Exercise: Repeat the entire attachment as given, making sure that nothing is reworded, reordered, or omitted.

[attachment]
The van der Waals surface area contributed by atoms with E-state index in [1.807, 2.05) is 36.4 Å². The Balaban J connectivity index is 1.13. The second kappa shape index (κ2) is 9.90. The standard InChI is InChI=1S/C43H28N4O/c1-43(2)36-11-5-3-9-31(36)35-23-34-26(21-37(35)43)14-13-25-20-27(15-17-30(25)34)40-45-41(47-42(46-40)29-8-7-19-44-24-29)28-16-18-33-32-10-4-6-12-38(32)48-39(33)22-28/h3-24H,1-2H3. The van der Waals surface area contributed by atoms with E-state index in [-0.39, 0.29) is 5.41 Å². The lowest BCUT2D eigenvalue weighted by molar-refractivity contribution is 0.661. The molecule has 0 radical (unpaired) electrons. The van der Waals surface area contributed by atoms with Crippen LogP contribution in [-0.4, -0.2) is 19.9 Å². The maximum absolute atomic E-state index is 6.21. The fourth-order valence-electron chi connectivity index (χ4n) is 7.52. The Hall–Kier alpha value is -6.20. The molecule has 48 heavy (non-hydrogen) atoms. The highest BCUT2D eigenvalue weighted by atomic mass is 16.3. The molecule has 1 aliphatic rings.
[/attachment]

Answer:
The van der Waals surface area contributed by atoms with E-state index in [1.807, 2.05) is 36.4 Å². The Balaban J connectivity index is 1.13. The second kappa shape index (κ2) is 9.90. The standard InChI is InChI=1S/C43H28N4O/c1-43(2)36-11-5-3-9-31(36)35-23-34-26(21-37(35)43)14-13-25-20-27(15-17-30(25)34)40-45-41(47-42(46-40)29-8-7-19-44-24-29)28-16-18-33-32-10-4-6-12-38(32)48-39(33)22-28/h3-24H,1-2H3. The van der Waals surface area contributed by atoms with E-state index in [-0.39, 0.29) is 5.41 Å². The lowest BCUT2D eigenvalue weighted by molar-refractivity contribution is 0.661. The molecule has 0 radical (unpaired) electrons. The van der Waals surface area contributed by atoms with Crippen LogP contribution in [-0.4, -0.2) is 19.9 Å². The maximum absolute atomic E-state index is 6.21. The fourth-order valence-electron chi connectivity index (χ4n) is 7.52. The Hall–Kier alpha value is -6.20. The molecule has 48 heavy (non-hydrogen) atoms. The highest BCUT2D eigenvalue weighted by atomic mass is 16.3. The molecule has 1 aliphatic rings.